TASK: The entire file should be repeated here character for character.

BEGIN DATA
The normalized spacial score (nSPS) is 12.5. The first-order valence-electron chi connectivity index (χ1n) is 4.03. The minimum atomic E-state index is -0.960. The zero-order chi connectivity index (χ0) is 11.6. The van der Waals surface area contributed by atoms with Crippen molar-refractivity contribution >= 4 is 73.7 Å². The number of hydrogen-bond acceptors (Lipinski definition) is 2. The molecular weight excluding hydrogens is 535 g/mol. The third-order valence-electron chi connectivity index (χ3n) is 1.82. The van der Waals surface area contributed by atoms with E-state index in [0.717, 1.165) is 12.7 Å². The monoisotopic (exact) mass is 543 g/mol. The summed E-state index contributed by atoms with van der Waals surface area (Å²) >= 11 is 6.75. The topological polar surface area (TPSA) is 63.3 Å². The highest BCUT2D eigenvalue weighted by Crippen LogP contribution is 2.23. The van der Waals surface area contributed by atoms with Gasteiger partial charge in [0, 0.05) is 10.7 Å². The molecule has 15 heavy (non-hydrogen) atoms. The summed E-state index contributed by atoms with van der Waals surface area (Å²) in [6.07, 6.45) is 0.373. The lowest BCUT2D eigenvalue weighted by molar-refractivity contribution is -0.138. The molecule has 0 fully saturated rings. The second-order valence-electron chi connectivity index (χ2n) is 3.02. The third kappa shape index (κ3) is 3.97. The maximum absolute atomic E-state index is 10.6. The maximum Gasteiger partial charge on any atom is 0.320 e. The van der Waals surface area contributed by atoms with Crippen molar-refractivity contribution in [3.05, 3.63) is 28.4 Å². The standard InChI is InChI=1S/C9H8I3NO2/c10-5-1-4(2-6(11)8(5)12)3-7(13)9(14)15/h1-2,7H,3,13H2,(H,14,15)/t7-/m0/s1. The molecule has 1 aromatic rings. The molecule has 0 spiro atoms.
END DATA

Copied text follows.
The normalized spacial score (nSPS) is 12.5. The first-order valence-electron chi connectivity index (χ1n) is 4.03. The minimum atomic E-state index is -0.960. The zero-order chi connectivity index (χ0) is 11.6. The van der Waals surface area contributed by atoms with Crippen molar-refractivity contribution >= 4 is 73.7 Å². The number of hydrogen-bond acceptors (Lipinski definition) is 2. The molecular weight excluding hydrogens is 535 g/mol. The third-order valence-electron chi connectivity index (χ3n) is 1.82. The van der Waals surface area contributed by atoms with E-state index in [0.717, 1.165) is 12.7 Å². The monoisotopic (exact) mass is 543 g/mol. The summed E-state index contributed by atoms with van der Waals surface area (Å²) >= 11 is 6.75. The topological polar surface area (TPSA) is 63.3 Å². The highest BCUT2D eigenvalue weighted by Crippen LogP contribution is 2.23. The van der Waals surface area contributed by atoms with Gasteiger partial charge in [0, 0.05) is 10.7 Å². The molecule has 15 heavy (non-hydrogen) atoms. The summed E-state index contributed by atoms with van der Waals surface area (Å²) in [6.07, 6.45) is 0.373. The lowest BCUT2D eigenvalue weighted by molar-refractivity contribution is -0.138. The molecule has 0 fully saturated rings. The second-order valence-electron chi connectivity index (χ2n) is 3.02. The third kappa shape index (κ3) is 3.97. The maximum absolute atomic E-state index is 10.6. The maximum Gasteiger partial charge on any atom is 0.320 e. The van der Waals surface area contributed by atoms with Crippen molar-refractivity contribution in [3.05, 3.63) is 28.4 Å². The standard InChI is InChI=1S/C9H8I3NO2/c10-5-1-4(2-6(11)8(5)12)3-7(13)9(14)15/h1-2,7H,3,13H2,(H,14,15)/t7-/m0/s1. The molecule has 1 aromatic rings. The molecule has 0 spiro atoms.